Christmas comes and goes and I call Rick early in the second week of January: They’re ready right now? Or you’ll just have to send back my check? Alright, I’ll take them. Kinda small, huh? 45 or 50 pounds on the hoof? That’s kinda small but, oh well, your gonna knock the price down to $75? Awesome.
I call up the processor, Mohawk Valley Meats in Springfield: Yeah, I’m getting two lambs from Rick at Gamboling Goats. Yeah, Gangster of Food, that’s my name. Tell me now, will those have the sweetbreads? No? Okay. What organs can I get? Heart, liver and kidneys? Okay. What about the tongue? I’d really like the tongue. Do what you can? Fine. Yeah, I’ll call Rick and ask him to put it on the order sheet.
This not getting all the organs bullshit is some bullshit that all these processors pull. Under most arrangements, it’s my animal and I should be entitled to the whole thing. But what am I gonna do? Take away all my precious business? The three or four whole-carcass animals I might purchase in a year?
So, I pack the kid in the car again, call the processor again: Are these lambs gonna be bagged up, or just naked? No bags, huh?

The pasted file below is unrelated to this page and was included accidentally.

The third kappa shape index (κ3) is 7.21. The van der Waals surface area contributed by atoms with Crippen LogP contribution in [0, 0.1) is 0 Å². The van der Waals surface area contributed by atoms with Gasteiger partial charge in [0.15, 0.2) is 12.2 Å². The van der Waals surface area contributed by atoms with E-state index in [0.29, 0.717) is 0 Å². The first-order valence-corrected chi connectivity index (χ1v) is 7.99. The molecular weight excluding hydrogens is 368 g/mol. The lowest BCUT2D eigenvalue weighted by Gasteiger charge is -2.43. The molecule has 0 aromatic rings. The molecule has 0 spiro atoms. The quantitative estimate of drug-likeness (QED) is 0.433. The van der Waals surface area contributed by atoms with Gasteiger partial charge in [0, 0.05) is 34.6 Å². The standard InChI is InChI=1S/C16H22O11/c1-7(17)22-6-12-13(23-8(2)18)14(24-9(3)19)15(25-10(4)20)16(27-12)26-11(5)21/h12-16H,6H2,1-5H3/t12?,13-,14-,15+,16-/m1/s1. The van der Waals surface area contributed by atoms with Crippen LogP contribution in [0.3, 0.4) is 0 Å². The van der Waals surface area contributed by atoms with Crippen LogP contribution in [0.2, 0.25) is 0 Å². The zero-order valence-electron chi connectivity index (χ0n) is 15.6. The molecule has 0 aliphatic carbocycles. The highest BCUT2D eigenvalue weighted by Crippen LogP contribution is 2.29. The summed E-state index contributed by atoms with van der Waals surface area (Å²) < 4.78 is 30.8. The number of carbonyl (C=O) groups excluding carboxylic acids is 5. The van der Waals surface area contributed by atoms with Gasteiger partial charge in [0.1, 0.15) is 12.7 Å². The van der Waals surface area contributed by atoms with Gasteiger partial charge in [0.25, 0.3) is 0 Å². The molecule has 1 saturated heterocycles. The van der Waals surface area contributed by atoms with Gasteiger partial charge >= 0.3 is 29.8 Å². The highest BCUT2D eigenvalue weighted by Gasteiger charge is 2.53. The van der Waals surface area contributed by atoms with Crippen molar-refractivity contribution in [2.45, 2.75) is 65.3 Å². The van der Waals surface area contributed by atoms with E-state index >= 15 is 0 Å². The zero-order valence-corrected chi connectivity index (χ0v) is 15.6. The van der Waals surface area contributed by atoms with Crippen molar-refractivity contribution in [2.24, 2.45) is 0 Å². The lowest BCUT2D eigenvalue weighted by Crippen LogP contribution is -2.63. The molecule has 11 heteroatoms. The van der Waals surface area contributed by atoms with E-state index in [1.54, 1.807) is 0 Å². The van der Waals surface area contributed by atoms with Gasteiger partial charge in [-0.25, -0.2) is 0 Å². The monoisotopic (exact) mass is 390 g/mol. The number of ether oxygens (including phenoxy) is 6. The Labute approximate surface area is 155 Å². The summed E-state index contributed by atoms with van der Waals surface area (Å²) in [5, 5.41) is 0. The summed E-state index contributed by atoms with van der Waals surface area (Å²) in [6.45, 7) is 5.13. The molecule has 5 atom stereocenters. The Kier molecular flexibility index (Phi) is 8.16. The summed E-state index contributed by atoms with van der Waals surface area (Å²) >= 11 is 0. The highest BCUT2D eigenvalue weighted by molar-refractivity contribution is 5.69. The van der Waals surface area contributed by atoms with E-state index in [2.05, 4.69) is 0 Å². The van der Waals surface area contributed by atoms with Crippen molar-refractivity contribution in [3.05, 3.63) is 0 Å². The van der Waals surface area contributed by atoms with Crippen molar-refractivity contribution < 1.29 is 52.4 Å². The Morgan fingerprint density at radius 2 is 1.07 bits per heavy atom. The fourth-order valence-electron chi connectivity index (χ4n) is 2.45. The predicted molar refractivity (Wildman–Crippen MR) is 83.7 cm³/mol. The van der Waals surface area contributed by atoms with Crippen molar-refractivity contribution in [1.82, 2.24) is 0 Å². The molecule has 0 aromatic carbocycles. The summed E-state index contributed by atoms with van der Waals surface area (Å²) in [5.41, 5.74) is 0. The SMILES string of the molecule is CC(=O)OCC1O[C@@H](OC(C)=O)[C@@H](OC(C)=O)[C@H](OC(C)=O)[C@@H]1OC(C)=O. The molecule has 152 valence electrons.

Okay, now I’m going to Cash and Carry thinking they must have some large, clear, heavy duty, food-safe bags. But no, nothing but garbage bags. A box of 55 gallon drum liners is almost $15. Drive like the wind, but still have to stop for lunch with the two-year-old. You ever eat lunch with a two-year-old? Ever try to hand feed lima beans to a wet cat? Me neither, but I imagine the level of frustration is similar. Takes a long time, too.
It took about a tank of gas, 10 gallons in my car, to drive down to Springfield and back: $35. Lunch, half of which went straight into the garbage since the kid had already pigged out on so many snacks she didn’t even want any hamburger, took about an hour and $15. More snacks on the way home was another $6 or so.
I don’t want to include the first trip down, since that was more of an educational excursion than a necessary part of the lamb procurement process. We’re still up to $71 in related expenses. The two lambs cost $150 total. The slaughter was $70. Looks like, with related expenses, $291 for what turned out to be about 50 pounds of lamb, or about $5.82 a pound. Still not bad, but more than I expected.
Next day I go down to my friend’s commissary space where I dropped the lambs the evening before. I sharpen my knives, set up some cutting boards, pull the lambs out of the walk-in, open the cavity and… where are my fucking organs? It’s empty in there.
This really sucks because, as you may know, the organs of little baby animals are really an experience for the mouth. I was looking forward to searing up that liver and making a nice onion gravy. Skewered lambs’ kidneys wetted with mustard and butter on the barbecue and laid over sherry-sweetened lentils with grilled scallions could alter your worldview.